RNPA CONTRAILS | FEBRUARY 2010

11


Sail the Majestic Star On our annual summer cruise

STILLWATER, MN

JUNE 10th, 2010

Price of $29.50 includes a delicious lunch and a 2½ hour boat ride on the beautiful St. Croix River. Cash bar on board.

11:00AM – Congregate at dockside (just south of downtown) 11:30AM – Boat sails promptly!

Registration deadline June 3rd

NAME(S):________________________________ Please make checks payable to: “Vic Kleinsteuber” & ______________________________________ and mail this form to him at: 15258 Curtis Ave ___ people @ $29.50 each = ________ Monticello MN 55362-6250

John Blais Hi Ron [Bockhold], I saw your letter in the November 2009 issue of Contrails regarding who might have the most B747-200 time in their career. I definitely qualify for that list. A little background about myself. I was hired at NWA in August 1966, during a long IAM strike, my first warning of what I was getting into. Over the years, I flew on the Lockheed Electra, B-727, B-707, DC-10, and finally the B747-200. I was extremely fortunate to avoid layoffs during my career, having been on military leave during the long BRAC strike. However, I was around for all of our strikes—long and short. I was MSP based my entire career until the B-747 base was closed late in 2003. I transferred to the ANC base, commuting for the first time. That was NOT for me, so I decided to retire at the end of March 2004, a little over a year early. Had I not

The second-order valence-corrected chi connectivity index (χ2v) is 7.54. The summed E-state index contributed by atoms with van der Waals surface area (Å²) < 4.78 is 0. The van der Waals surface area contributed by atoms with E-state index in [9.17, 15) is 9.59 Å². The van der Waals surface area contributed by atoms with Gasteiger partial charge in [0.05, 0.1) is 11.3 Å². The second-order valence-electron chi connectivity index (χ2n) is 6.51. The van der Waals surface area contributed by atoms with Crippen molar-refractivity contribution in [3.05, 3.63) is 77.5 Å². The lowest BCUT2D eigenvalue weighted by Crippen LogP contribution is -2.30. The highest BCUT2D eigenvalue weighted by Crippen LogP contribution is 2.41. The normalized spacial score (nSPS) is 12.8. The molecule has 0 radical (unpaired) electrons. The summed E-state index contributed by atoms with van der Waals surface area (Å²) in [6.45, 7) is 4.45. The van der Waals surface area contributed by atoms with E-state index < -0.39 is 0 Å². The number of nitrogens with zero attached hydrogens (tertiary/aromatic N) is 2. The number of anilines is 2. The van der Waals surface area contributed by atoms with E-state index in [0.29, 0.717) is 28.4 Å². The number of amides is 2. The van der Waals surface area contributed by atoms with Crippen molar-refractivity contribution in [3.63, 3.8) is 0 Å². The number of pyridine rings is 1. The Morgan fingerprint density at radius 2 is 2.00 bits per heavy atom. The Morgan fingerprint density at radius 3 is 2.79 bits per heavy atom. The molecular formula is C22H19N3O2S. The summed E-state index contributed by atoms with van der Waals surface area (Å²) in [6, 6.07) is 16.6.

12

RNPA CONTRAILS | FEBRUARY 2010

Your phone contact: ___________________

retired early, my B747 hours would have been even more. I had 38 years at NWA, which is long enough anywhere, but never regretted any of it. Great people, great airplanes, and a love/hate relationship with management. Two out of three ain’t bad! Now about the B747-200. It was like I had found a pair of old shoes that you don’t want to ever throw away. She was solid, honest, and cub-like, and never let anybody down ever. I’ve absolutely loved that airplane, and wouldn’t leave it for another. A major factor in my decision to retire, as well as the commuting. My hours do not reflect anything but actual—no training, simulator, or DH time. My first flight was on 6 March 1975, and my last flight was on 13 March 2004, for a total of 29 years and 7 days! My total time on the airplane was 18,482:50 hours. I hope this helps you. Good luck Ron, and share your results with us. John Blais